Increasingly his decisions are seen to be in line with Bannon’s instinctive gut feeling – which insiders say is much like Trump’s.

It’s not surprising that Bannon could elbow Priebus aside. But amid speculation that Washington politics is proving to be more of a challenge than they had expected, some wide-eyed reporters are asking what happened to Kushner and his wife – Trump’s daughter, Ivanka.

Kushner is rated as a steadying, mollifying influence on Trump. An explanation being offered for some of the wilder rides by the administration – usually on Fridays – is that Kushner absents himself from the White House to observe the Sabbath rituals of his Jewish faith. But some suspect that he is being undermined and is less able to haul Trump back from Bannon’s pyrotechnic sphere of influence.

Kushner’s predictions in meetings with the business community that Trump would be “rational” when it came to his dealing with Muslims and building a border wall didn’t hold up – and usually mild-mannered, the son-in-law reportedly was enraged by the collapse of a deal on which he had laboured to ensure that a meeting between Trump and Mexican President Enrique Pena Nieto would proceed.

“Kushner was f—ing furious,” according to a source quoted by Vanity Fair magazine. “I’d never once heard him say he was angry throughout the entire campaign, but he was furious.”

In the main, Trump’s commitments have been to those who he calls “the forgotten people”. Uniting the political tribes of the US is not at the top of his list and he doesn’t dwell on healing divisions – quite the contrary, in fact.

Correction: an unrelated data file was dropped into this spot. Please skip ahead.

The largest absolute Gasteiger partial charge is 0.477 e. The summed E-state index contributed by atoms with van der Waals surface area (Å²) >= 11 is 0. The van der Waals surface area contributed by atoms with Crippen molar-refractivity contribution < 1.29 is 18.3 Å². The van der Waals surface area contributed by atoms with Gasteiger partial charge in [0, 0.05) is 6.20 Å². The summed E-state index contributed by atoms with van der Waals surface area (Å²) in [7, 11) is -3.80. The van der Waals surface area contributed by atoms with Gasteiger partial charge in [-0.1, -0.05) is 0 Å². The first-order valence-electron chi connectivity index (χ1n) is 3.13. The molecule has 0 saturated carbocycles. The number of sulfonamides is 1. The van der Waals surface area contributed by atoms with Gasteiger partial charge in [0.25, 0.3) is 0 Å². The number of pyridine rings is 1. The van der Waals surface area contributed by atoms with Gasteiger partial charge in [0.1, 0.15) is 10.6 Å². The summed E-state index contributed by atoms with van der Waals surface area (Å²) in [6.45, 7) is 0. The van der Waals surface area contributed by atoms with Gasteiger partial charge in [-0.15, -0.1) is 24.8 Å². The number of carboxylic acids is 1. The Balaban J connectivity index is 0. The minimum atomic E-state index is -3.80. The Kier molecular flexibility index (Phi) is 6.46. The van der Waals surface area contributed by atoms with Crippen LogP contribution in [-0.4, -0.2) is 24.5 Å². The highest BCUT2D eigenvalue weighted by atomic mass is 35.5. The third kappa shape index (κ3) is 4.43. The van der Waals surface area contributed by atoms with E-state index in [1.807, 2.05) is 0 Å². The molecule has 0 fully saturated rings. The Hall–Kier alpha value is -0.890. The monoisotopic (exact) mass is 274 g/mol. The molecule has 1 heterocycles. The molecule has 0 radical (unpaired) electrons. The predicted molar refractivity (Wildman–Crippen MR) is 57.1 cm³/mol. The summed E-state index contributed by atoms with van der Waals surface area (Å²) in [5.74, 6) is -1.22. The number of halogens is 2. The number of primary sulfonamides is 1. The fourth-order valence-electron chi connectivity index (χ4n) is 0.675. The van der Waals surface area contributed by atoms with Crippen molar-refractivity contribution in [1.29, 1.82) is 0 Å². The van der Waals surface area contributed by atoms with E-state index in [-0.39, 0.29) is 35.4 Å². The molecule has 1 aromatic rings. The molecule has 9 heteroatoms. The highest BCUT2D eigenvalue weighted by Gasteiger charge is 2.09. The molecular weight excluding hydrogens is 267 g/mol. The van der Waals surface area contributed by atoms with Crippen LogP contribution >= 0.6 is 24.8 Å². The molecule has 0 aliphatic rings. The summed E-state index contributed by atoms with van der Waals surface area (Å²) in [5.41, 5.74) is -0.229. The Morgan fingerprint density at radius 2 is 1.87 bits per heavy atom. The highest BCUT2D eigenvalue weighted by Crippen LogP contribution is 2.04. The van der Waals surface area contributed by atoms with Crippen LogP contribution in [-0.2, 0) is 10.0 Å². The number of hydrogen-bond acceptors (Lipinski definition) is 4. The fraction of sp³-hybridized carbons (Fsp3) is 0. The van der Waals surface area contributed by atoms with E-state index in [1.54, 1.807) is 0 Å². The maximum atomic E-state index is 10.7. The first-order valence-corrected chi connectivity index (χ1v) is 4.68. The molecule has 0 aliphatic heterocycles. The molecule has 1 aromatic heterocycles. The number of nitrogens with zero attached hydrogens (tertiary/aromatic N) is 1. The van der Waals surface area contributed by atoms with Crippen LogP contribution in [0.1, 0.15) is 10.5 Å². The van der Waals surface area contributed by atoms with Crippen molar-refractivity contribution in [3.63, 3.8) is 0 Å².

Miller, the policy chief, shares Bannon’s penchant for disruption, explaining to CBS News: “Anytime you do anything hugely successful that challenges a failed orthodoxy, you’re going to see protests. In fact, if nobody is disagreeing with what you’re doing, then you’re probably not doing anything that really matters in the scheme of things.”

Bannon and Miller reportedly were the authors of Trump’s “American carnage” inauguration speech, and the duo are presumed to be the authors of most of Trump’s executive orders. Similarly Bannon is said to have influenced Trump’s decision to have a portrait of Andrew Jackson, the so-called angry president, near his desk.

For Bannon, the NSC appointment was pure political gold – Americans and the world can only guess at what it might mean for them.

Already, even before Trump’s nominated secretary of state, former ExxonMobil chief executive Rex Tillerson, had been approved by the Senate, the President has, with the aid of Bannon and Michael Flynn, their worrisome national security adviser, signalled what The Washington Post describes as the abandonment of traditional diplomacy in favour of concentrated decision-making by these few aides, infusing a combative, iconoclastic foreign policy with their “America First” ethos.

Trump’s ambassador to the United Nations, Nikki Haley, used her first visit to UN headquarters in New York to announce that Washington would be on the watch for those who “don’t have our back” and she paused, before adding: “We’re taking names.”

As Trump hectors China and Iran, the worry for some observers is that even as Tillerson settles behind his desk at the State Department, Trump and his gang will have so articulated a world view and a belief in how it should be managed that Tillerson will have to fight to be heard.